Every few years, some tech writer proclaims that email is dead. In my experience, this couldn’t be further from the truth. I mean hey, I recently stopped spelling it “e-mail” (for electronic communication) and joined the billions for whom email is a universally recognized, standalone concept.
Because it works. At its most basic level, email is designed to get information across quickly and effectively. It still does this incredibly well, to the tune of more than 168 million emails sent every minute and over 188 billion emails sent every day!
Email has a low barrier to use, says Thazhmon. Everybody has an email address. It takes three seconds to sign up for one and even our grandparents can use it. Email is the original identifier and we still carry it around and use it as much as we do our own name and, in fact, we are much more likely to change our physical address than our email address.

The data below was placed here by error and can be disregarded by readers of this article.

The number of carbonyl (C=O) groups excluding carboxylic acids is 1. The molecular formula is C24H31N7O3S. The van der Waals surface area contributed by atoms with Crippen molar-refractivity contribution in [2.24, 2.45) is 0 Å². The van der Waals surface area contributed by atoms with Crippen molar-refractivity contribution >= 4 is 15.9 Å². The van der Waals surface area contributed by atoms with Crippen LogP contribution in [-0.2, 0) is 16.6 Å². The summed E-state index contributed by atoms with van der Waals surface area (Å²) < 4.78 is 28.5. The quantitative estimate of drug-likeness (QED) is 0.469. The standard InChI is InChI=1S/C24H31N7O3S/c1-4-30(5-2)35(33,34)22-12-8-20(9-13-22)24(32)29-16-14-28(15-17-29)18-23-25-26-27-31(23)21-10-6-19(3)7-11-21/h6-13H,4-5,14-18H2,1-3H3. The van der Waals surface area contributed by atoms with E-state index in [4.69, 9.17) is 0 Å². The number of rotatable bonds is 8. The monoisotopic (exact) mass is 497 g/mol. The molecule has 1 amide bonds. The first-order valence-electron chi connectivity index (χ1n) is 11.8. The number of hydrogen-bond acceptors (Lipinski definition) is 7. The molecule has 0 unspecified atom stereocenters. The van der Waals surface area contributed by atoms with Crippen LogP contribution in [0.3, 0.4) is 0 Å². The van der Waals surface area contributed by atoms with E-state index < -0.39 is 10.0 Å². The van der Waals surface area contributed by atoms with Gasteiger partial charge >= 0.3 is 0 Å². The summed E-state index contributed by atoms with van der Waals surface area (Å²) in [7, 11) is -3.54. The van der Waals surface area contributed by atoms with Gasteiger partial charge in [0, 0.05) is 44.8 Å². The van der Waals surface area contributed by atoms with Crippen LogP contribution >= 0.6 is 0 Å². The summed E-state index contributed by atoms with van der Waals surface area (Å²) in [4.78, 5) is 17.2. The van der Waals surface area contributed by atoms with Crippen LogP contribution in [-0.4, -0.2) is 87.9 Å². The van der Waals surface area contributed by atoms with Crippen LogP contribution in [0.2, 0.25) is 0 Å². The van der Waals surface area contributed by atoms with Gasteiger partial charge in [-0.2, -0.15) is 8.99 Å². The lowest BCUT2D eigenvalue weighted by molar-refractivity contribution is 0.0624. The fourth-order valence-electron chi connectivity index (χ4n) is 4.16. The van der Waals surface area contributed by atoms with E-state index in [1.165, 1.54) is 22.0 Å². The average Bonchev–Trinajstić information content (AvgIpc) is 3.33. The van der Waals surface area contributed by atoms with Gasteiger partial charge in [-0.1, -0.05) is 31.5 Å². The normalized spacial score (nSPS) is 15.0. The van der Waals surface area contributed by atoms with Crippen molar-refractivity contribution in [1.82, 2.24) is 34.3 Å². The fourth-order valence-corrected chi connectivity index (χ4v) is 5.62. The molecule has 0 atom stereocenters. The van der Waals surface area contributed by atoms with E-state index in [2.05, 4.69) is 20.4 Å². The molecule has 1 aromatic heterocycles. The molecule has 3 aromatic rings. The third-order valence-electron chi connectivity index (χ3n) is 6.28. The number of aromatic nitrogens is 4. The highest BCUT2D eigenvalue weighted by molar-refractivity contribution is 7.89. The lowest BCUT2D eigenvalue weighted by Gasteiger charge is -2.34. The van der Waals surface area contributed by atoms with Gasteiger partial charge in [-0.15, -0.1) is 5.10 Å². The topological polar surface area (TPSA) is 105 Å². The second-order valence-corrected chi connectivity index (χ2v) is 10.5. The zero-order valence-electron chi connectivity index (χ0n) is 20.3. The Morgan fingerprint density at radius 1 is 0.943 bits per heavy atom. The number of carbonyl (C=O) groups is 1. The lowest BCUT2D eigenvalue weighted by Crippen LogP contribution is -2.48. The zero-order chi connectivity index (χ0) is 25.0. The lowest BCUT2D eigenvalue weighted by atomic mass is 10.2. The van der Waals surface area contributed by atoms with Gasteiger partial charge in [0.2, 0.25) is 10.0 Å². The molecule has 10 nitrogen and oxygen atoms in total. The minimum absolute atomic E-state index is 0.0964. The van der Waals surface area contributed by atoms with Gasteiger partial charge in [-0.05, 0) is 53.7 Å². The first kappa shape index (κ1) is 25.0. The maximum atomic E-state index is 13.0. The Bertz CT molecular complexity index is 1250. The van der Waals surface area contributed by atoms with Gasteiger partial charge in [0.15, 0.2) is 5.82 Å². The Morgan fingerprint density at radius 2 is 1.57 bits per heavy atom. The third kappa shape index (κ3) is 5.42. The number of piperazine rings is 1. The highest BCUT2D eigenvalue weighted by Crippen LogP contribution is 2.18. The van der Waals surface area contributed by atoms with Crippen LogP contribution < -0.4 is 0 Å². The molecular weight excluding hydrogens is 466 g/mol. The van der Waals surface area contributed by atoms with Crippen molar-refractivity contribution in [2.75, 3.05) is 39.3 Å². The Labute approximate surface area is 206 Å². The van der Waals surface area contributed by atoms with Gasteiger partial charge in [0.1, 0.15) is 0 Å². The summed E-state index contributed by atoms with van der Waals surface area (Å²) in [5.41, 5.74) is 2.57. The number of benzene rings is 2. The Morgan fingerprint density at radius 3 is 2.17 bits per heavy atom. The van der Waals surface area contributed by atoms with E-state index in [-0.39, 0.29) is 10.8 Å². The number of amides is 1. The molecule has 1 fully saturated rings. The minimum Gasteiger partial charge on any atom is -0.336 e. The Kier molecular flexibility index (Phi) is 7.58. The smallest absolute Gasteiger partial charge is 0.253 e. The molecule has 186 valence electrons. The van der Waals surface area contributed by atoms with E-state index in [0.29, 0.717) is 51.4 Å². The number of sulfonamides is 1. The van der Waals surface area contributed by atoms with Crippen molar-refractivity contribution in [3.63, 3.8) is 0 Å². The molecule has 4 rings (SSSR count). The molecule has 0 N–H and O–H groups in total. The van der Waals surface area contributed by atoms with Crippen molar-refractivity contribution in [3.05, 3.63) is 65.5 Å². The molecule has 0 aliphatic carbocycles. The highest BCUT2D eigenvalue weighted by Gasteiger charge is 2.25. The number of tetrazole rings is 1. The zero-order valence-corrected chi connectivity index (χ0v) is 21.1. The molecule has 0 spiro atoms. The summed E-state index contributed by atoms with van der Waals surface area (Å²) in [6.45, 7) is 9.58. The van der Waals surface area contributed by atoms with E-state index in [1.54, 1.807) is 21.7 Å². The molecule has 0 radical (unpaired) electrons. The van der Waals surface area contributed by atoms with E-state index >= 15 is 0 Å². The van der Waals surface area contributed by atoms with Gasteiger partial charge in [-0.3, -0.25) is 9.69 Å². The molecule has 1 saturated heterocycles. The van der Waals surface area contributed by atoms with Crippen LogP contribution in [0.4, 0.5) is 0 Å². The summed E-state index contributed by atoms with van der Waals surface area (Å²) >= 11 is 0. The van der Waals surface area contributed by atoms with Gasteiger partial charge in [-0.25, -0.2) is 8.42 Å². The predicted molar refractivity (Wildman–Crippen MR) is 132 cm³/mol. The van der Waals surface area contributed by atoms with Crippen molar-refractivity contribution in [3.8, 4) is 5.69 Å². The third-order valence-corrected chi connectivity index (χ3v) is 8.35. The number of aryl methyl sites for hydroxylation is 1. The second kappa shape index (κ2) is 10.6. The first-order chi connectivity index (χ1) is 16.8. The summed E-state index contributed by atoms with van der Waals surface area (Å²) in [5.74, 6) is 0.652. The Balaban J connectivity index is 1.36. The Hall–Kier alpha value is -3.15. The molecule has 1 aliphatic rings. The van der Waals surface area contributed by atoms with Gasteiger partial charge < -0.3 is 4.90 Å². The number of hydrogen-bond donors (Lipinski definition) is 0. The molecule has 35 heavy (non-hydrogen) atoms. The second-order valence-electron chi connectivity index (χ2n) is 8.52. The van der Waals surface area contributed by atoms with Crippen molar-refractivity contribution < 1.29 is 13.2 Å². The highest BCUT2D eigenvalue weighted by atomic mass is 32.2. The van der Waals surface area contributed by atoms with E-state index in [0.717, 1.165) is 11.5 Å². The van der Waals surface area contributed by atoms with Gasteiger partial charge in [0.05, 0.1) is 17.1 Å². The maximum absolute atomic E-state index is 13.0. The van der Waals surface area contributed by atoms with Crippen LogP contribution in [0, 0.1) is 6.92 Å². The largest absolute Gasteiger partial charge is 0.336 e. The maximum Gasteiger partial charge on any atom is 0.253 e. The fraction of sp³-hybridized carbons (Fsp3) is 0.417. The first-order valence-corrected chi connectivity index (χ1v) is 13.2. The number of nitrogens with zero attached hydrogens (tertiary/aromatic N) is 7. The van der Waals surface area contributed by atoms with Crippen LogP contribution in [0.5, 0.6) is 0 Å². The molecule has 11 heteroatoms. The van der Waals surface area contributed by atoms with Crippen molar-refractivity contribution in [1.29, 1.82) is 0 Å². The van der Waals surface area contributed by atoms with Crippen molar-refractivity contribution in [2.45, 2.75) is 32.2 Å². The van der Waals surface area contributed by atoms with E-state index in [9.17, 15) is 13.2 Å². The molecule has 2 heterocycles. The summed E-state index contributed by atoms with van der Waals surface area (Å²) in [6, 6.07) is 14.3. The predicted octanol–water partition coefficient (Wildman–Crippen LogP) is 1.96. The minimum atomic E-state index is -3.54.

Thazhmon writes that there has been a lot of incredible innovation in email over the last few years. For instance, you can try Alto or Incredimail if user experience and design is important to you. Mailbox is great if getting to zero emails in your inbox is critical. You can use Tempo if a great calendaring system is what gets you going, and you can download Taskbox if you like to treat your email like a To-Do list.
The bad news is that there isn’t (yet) a single tool that integrates all of these capabilities, because unfortunately, we all use email in very different, very unique and very personalized ways.
The future of email is uncertain, complicated and slightly perplexing, says Thazhmon. It is primarily driven by two strong trends:
Thazhmon puts it perfectly when he says that email might be a messy ball of contradictions now, but in the future it is going to be dynamic, personalized (in real time) and completely interactive. It works now, but it can work better.
Of course if you're using email with spreadsheets, you may want to link over to that article next.